Gina Yashere: British comic's back at Freight & Salvage
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British comic Gina Yashere, who's sold out London theatres, been a Daily Show correspondent, and had a fourth Netflix special broadcast in March, returns to our shores to perform her new comedy show at Berkeley's Freight & Salvage on Sunday, July 8. Also performing will be lesbian comic Karinda Dobbins, Shea Suga and producer Lisa Geduldig. During her travels, Yashere replied to a few emailed questions in advance of her show.
Cornelius Washington: When, and in what situation, did you discover the truth that you are hilarious?
Gina Yashere: In school, I was the archetypal class clown, so I realized that I was funny from a young age. I used it to distract my classmates and diffuse tense situations. All of my school reports read, "Clever, but disruptive."
Do you write your own material, or do you partner with a writer? If you do, who are they and how do you collaborate to create your material?
I write all my own material, as it's based on my life and my opinions, but I sometimes talk through my ideas with friends. Sometimes, comics give each other taglines, so often a comic has seen me and said, 'You could add this', and I've taken stuff on board, and I've also done that for other comics.
What and when was your big break?
My career has been a series of small breaks spread out over a long time. The biggest right now has got to be my Stand up Special on Netflix, as part of The Standups, Season 2. Netflix has simultaneously opened my audience up worldwide, and the joy of it not being on a network is that people can watch it whenever they want, so I'm seeing a continuous effect.
Your routines about your African family wanting a middle-class career for you are brilliant! How do they feel about your career now?
My mother wasn't happy about my choice to leave my job as an engineer and become a comedian, but I got on TV within six months of doing so, and more importantly, got her on TV, so all has been good ever since. She's super proud.
How do you identify, sexually?
As a human, but if you want the label; Lesbian.
What is your opinion of the NetFlix scandal?
If you're talking about Monique, then I think what she was saying was essentially correct, in that women, and especially Black women are undervalued in every facet of life, and in every work environment. We are paid less, and white dudes are often rewarded for an inferior product. She went about making her opinion heard in totally the wrong way, though. No regular person gives a fuck about a celebrity complaining that they're "only getting paid half a million dollars for an hour's work." Asking people, who mostly will never see that amount of money in their lifetime, to boycott Netflix in solidarity, was never going to work.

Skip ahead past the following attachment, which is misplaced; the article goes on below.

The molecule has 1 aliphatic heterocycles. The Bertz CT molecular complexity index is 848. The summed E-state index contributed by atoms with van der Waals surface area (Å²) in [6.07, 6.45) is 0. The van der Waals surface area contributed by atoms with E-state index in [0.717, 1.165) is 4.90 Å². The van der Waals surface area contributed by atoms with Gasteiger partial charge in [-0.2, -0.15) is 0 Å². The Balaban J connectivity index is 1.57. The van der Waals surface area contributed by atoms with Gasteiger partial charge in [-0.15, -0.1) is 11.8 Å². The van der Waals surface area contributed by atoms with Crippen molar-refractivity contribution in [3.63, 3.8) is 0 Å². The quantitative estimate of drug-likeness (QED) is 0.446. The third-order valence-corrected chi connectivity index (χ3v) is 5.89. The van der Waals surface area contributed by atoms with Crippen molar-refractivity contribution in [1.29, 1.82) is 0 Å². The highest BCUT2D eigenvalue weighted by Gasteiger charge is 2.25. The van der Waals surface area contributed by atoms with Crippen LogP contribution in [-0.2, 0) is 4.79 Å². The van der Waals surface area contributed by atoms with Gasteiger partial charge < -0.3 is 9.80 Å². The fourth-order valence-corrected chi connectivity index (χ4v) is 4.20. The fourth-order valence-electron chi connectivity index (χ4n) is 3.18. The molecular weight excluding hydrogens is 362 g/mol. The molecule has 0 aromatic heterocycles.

What is your opinion of the Roseanne Barr debacle?
She's a racist, and I have no sympathy for her whatsoever. I don't care about her apology. She is only apologetic because her wallet and the wallets of her co-stars have been affected. Her crying that she has lost everything makes me sick. She is still a multimillionaire. She hasn't lost her home and everything she owns from a natural disaster or been criminalized and had her children taken away from her for simply trying to escape oppression and enter through the U.S. She needs to crawl back into her cave.
Your observations of Prince Harry's wedding are spot-on! How do you think the wedding will affect international race relations?
It won't. Did a Black president help? Nope. In fact, I believe we got Trump because we had a Black president. It was the rebellion of the white voters, who thought their power was diminishing, in the new ever-changing America.
How has your humor evolved in the past years of your career?
I've become more of a storyteller. I'm delving deeper into my stories, so the joke quotient is the same. But I stay on one story for longer periods of time, and mine it.
In the African-American entertainment world, there is a tradition that singers open for comedians (Patti LaBelle opened for Richard Pryor), and vice versa (Comedians Sinbad or Arsenio Hall would open for Luther Vandross). For whom would you like to open, and who would you love to have open for you?
In October, I'll perform with Whoopi Goldberg in London. I've always wanted to work with her, so I'm done!
What do you want people to know about the reality of what Africa is, versus the propaganda that they've been shown?
I was born and raised in London, England. I've been to Nigeria twice, South Africa once, Gambia twice, Ghana once, and Tunisia once. Africa has 54 countries.
What are your career goals?
To sell out theaters all over the world. That's it. I love live stand-up. Everything else is secondary. I enjoy doing TV, but for me, it is essentially a vehicle to get more people to see my stand-up.
What are your personal goals?
I want to be healthy and happy. I'm 70 percent there.
Gina Yashere (and Acquaintances) at Freight & Salvage, Sunday, July 8. $25-$30. 7pm. 2020 Addison St., Berkeley. www.thefreight.org